Milky Chance landed in Cologne last night to play their rescheduled show after having to cancel the EB Festival in May due to illness. Local newcomers Tourist supported them. Photos by Peyman Azhari. Text and media by Jannik Schaefer and Joe Davies.
The day of Milky Chance’s rescheduled show in Cologne was one of those days where you end up taking your sweater on and off about ten times in an hour. But alas, as we sat down on the steps behind E-Werk with Clemens and Philipp, the two young Germans from Kassel, the sun finally graced us with its presence. The two have had an absolute whirlwind of a year—and it shouldn’t be a surprise that Clemens caught the flu at some point and had to cancel a few shows, including our own Electronic Beats Festival. But here they are: Clemens is flicking through this year’s Festival Guide and, more to himself than anyone else, mutters “Oh look, we’re the headliner at this one!” with a surprised look on his face. “Obviously things like that are really rewarding” says Philipp, smiling, “but we try not to be to affected by all the fuss”.
Guys, welcome to Cologne. Where did you play yesterday?
We just had a week off and went home to record some new tracks actually. We’ve got a bit of time now before all the festivals happen in the next few months.
Is there a new album on the way then?
We are not specifically working on an album at the moment, yet we are always working on tracks—on tour and in our free time. We will be on tour pretty much until next summer. We’re heading across the ocean to the U.S. and Australia too, and at some point we will surely have enough music for a new album.
Is that how the first album came together, too? Creating music without a fixed goal in mind?
Yeah. We hadn’t even planned playing it live really. We were just making music.
And then suddenly it blew up. How did that feel?
It didn’t really hit us full force because we weren’t expecting it or counting on it at all. Somehow that makes it easier to process. We finished recording in April and went on tour in May, and then we were playing these small venues—two hundred, three hundred people. Every single one was sold out, there were lines around the block. That’s when it slowly dawned on us that something was happening.
Did you celebrate the first number one hit?
We aren’t really ones to get overexcited about that. We are really grateful how it all played out of course, and it’s been great for everyone on the team. The guys we work with in France were thrilled. Having worked in the industry for thirty years and then finally seeing one of their own bands reach number one was incredible for them.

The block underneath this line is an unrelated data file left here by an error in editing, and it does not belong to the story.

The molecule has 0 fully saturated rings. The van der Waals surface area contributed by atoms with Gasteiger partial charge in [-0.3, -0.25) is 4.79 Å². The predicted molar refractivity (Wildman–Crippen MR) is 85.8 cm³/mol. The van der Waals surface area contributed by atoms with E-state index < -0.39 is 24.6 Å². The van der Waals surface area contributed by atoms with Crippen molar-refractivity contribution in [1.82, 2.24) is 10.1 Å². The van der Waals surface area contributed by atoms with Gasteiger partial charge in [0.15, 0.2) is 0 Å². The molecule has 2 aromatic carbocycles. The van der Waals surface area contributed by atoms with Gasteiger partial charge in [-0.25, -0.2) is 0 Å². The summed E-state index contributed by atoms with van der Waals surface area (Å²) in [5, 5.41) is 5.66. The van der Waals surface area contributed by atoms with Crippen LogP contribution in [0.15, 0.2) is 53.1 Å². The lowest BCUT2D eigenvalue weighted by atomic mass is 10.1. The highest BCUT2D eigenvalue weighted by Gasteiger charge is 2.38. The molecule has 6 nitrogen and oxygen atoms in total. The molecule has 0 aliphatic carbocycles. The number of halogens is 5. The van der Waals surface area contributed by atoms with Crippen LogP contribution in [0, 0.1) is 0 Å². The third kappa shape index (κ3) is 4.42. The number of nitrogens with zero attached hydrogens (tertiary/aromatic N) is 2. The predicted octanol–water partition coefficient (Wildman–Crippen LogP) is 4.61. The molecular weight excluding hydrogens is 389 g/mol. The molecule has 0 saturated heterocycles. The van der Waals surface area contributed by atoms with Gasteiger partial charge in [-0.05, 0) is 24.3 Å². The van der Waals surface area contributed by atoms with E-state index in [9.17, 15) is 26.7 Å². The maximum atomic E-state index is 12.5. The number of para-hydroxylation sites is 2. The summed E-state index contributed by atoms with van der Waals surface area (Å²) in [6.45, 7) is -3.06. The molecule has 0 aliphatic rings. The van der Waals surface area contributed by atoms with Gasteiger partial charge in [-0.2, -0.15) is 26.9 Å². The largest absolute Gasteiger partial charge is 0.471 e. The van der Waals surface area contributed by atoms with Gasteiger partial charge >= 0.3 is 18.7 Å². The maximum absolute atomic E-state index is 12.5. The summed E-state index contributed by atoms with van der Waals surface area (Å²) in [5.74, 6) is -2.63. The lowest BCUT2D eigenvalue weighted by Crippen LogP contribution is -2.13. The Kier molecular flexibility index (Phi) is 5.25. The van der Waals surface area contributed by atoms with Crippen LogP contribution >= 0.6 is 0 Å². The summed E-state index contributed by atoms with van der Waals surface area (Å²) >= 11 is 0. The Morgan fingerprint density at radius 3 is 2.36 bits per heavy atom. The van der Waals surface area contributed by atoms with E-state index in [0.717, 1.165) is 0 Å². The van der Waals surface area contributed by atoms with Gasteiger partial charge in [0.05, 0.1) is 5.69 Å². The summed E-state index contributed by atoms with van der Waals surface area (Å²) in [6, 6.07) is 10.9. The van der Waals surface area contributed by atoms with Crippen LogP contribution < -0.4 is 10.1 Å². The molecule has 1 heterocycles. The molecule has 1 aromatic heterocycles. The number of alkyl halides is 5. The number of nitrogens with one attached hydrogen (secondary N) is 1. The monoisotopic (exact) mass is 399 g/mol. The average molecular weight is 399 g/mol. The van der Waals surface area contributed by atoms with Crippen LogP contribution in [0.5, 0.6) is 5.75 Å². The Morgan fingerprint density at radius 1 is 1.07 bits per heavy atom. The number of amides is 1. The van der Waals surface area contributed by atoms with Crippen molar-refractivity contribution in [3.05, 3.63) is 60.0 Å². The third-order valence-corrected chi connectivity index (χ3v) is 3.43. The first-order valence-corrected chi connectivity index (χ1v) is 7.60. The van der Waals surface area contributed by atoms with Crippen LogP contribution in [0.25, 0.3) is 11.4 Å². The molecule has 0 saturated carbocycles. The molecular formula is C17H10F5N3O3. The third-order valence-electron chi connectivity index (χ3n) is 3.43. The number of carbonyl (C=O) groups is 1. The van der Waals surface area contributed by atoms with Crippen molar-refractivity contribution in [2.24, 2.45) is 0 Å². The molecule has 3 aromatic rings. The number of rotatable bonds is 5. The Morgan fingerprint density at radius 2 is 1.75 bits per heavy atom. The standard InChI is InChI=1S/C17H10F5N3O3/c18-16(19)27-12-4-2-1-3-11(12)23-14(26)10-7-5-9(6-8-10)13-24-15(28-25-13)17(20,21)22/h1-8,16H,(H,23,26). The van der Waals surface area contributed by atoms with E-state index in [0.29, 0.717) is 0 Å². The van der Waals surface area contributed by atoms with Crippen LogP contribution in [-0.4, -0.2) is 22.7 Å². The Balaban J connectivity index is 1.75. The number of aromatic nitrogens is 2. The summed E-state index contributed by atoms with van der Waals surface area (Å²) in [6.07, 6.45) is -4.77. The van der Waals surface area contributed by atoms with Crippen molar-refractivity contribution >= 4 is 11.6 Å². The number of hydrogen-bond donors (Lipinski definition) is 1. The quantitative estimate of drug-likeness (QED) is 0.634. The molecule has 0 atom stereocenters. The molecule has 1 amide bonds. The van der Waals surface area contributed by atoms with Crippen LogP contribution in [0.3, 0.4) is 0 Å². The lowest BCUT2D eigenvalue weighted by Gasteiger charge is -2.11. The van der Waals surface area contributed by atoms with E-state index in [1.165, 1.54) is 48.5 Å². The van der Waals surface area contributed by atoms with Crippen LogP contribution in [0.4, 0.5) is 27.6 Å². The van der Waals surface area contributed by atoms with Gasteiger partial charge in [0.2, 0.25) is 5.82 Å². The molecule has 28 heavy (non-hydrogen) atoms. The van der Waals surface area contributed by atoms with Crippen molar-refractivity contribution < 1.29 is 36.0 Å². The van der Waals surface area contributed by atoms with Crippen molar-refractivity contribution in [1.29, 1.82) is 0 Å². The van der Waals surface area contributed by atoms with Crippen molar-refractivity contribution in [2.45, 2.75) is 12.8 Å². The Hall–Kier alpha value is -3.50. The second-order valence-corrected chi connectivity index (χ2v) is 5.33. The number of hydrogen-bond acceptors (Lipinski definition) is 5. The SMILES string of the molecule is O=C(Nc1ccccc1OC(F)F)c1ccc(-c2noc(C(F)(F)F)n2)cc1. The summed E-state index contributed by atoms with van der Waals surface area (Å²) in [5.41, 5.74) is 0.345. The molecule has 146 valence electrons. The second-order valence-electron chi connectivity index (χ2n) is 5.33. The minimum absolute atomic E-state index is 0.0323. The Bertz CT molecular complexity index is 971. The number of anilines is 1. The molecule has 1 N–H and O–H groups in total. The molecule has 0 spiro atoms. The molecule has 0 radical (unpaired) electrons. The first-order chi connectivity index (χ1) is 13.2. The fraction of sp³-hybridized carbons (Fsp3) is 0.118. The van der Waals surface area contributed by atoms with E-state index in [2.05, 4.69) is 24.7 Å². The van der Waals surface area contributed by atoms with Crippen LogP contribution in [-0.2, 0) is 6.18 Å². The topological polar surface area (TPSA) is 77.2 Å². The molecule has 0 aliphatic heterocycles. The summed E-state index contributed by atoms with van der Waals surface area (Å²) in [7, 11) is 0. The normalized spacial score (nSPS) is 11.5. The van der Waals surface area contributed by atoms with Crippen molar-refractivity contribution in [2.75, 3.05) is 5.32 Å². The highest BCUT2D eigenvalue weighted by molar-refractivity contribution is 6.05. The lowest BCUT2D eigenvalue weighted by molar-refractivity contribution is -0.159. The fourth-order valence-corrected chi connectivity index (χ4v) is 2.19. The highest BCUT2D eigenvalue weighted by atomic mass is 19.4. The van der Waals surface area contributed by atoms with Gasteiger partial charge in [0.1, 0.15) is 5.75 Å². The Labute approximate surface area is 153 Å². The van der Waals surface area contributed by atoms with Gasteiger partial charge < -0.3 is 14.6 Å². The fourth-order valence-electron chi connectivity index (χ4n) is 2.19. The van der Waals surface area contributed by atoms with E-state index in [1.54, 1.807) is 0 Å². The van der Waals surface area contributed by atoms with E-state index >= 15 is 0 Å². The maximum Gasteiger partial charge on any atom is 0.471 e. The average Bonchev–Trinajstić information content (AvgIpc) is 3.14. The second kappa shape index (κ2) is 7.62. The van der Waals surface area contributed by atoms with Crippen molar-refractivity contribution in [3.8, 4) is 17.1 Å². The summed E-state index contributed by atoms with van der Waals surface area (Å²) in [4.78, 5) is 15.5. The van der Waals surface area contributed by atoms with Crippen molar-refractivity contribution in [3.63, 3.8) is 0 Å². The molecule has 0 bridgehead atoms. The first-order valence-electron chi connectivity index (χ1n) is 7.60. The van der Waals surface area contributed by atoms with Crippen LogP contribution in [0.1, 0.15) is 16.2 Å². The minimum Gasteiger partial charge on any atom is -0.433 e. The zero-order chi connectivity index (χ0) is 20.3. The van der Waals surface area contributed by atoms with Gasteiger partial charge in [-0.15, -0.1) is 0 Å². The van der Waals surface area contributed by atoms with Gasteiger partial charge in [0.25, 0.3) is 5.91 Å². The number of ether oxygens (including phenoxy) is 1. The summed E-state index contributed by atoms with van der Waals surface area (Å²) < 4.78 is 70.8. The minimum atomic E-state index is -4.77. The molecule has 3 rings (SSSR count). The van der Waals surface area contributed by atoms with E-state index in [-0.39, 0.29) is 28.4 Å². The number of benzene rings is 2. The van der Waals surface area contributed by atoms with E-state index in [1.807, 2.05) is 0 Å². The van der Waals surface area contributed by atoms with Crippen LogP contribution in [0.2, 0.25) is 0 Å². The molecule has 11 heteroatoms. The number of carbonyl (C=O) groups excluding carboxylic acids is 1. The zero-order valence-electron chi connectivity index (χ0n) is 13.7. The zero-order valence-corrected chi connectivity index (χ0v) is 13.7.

Didn’t you follow it on social media?
We both aren’t much into that really. We mainly use social media for music, like going on YouTube hunts for new music.
Those nightly YouTube Safaris.
Clemens: Exactly! I spent two hours on YouTube last night just clicking through new music before going to bed.
What’s the weirdest thing that has happened on tour so far?
Philipp: Actually, I did have something pretty weird happen to me recently. I met my music teacher from high school, and the first thing she said to me was that she thinks our music sucks, ha ha.
So your life has probably changed since your breakthrough? Is it that obvious most of the time?
We have our friends of course, and we keep them close. But we have also met a large number of people in the past year. It feels surreal at times: you know these places and events, you’ve been there, but now you kind of “step through the curtain”. You learn about the life that goes on backstage, the place where things are made, and that’s really interesting. But we enjoy working with people that are close to us—we actually have two of our good friends from home with us on tour now, one works on the tour management and the other plays live with us.
Have you got any backstage rituals?
We are trying to make ‘The Wolf Of Wall Street’ chest bump happen. It’s not easy.
As they later walk on stage to perform a fulminant, energetic set, they aren’t greeted by high-pitched teenie screams, but rather with sincere applause, an honest appreciation of these two youngsters that have turned the charts upside down out of nowhere.
On stage, their boyish slacker charm is channeled with the sort of mature professionality that is inherent in outfits that have been a team for a long time: since high school, Milky Chance have been making music together, starting their own label to put their tracks out when demos remain unanswered. A rescheduled show is never an easy thing to master, but if there were doubts beforehand, Milky Chance wiped them away within their first two songs. When the intro of “Stolen Dance” filled the packed E-Werk—smiles all around—it’s not hard to see now why this tune has become an uber-hit. We think we spotted the bar staff singing along too, and it seemed like there was not one person in the crowd that couldn’t recite the lyrics by heart.
But good things come in twos, and that was not the only discovery of the night: opening act Tourist created a force field of raw energy on stage. The two Cologne locals set discordant percussion against the lead singers enchanting vocals. It’s rare that an opening band uses half an hour set time to the maximum extent like that—we are definitely keeping an eye and an ear on these two.
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